Village in Oakland is a grassroots, volunteer-run organization led by unhoused, housing insecure and formally unhoused folks, and supported by a broad network of housed volunteers. We strive to improve our people’s quality of life thru direct services and support; education and arts; leadership development; and opportunities for policy and media advocacy to unhoused folks in Oakland and the Greater Bay Area.
Our Past, Our Present, Our Future
In December 2016, Feed The People and Asians for Black Lives joined forces to launch a direct action that didn’t have a name: take over an abandoned and neglected City of Oakland park, build emergency “tiny home” shelters, and provide on-site services and programs for unhoused Oaklanders. The point was to shake up the government to do SOMETHING about the growing unhoused crisis. We only anticipated to exist for the weekend.
We were there for two weeks.
In the darkest hours of the morning of January 20, 2017 – while the rest of the country prepared for the inauguration of Donald Trump – we took to the streets. A wild torrential rainstorm came to help make us invisible in the dark, as we reclaimed the very neglected Marcus Garvey Park. By noon, a blessing and land acknowledgement to the Ohlone had happened, five residents were moved in, three tiny home frames had been built, the first versions of the kitchen and the free store were up.
Over the weekend we picked up the trash, needles and dog shit. We cleared the sewage system so that the park didn’t flood when rain came. We watered the neglected plants on the park’s borders and gave them a trim. The three houses were finished and more houses were started. Everyone ate good. Folks looked out and took care of each other. Folks dreamed big and talked about solutions to homelessness and ending gentrification. And we connected the dots to all the other issues impacts Oakland’s BIPOC communities – inadequate public education, police terror, violence, lack of jobs, lack of opportunities, intergenerational trauma, the prison system, racism. People started calling our direct action “The Village”. The name stuck.
Thirteen people who were either living in tents on the block, or from the now internationally known Wood Street community, or the now disappeared Emeryville Home Depot unhoused community relocated to the park looking for safety, support, and a chance at a life clean and sober. We set-up the clean and sober commuity for residents, but services were for anyone in need regardless if they lived there, if they were homeless, or if they were clean and sober.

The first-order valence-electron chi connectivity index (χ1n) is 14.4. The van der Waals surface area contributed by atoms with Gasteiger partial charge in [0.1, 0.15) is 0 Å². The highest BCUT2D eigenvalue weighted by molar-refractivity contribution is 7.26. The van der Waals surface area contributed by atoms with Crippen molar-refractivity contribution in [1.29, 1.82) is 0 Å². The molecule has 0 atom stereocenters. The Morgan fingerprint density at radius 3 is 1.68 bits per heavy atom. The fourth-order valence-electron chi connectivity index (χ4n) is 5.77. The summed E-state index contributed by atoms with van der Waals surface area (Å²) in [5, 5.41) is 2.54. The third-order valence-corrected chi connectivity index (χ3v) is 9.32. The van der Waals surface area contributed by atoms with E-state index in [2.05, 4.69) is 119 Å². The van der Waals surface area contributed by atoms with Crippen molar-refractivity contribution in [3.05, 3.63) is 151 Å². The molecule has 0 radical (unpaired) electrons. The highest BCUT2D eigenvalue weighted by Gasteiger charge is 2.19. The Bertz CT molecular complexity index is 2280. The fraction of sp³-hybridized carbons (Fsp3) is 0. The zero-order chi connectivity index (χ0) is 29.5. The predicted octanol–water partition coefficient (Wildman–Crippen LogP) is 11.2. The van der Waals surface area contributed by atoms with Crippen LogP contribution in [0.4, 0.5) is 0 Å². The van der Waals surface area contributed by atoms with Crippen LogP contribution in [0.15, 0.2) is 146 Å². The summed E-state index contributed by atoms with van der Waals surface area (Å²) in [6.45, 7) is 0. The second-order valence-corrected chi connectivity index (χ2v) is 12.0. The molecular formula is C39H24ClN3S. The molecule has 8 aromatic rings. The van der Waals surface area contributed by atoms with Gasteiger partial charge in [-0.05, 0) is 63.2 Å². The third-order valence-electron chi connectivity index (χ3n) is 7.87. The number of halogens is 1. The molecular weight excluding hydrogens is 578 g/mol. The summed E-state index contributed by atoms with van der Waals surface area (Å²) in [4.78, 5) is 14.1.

As the weekend turned into a week, an info/welcome tent; kitchen; free store; medical clinic; container garden; living room; solar shower and portapotty went up. There was a general assembly every day at 5pm for any and all who wanted to talk gentrification, homelessness and solutions.
By the end of the two weeks more than 130 people signed up to live there. Hundreds more came to use the services. The general assembly is where the unhoused leadership emerged from. When the city spent $75,000 to violently bulldoze our labor of love and justice, we had a committee working on a chicken coup and and another building solar shower number two.
“They tried to bury us, but we are seeds…”
The expensive eviction didn’t destroy and erase us. The unnecessary violence from the city, only made us stronger and galvanized a movement.
The Village has evolved to become one of the leading homeless advocacy groups in Oakland – pushing for local and regional government to adopt policies, practices and interventions that are humane, effective and dignified. We continue to build tiny homes and tiny home villages with on-site services. And our work has grown into 11 programs and direct services for our people.
Today, Feed The People is the foundational service of The Village in Oakland. The weekly visits Feed the People makes to curbside communities, the relationships built, and the voices and leadership of those living in the streets is what informs every service, program and campaign The Village in Oakland creates.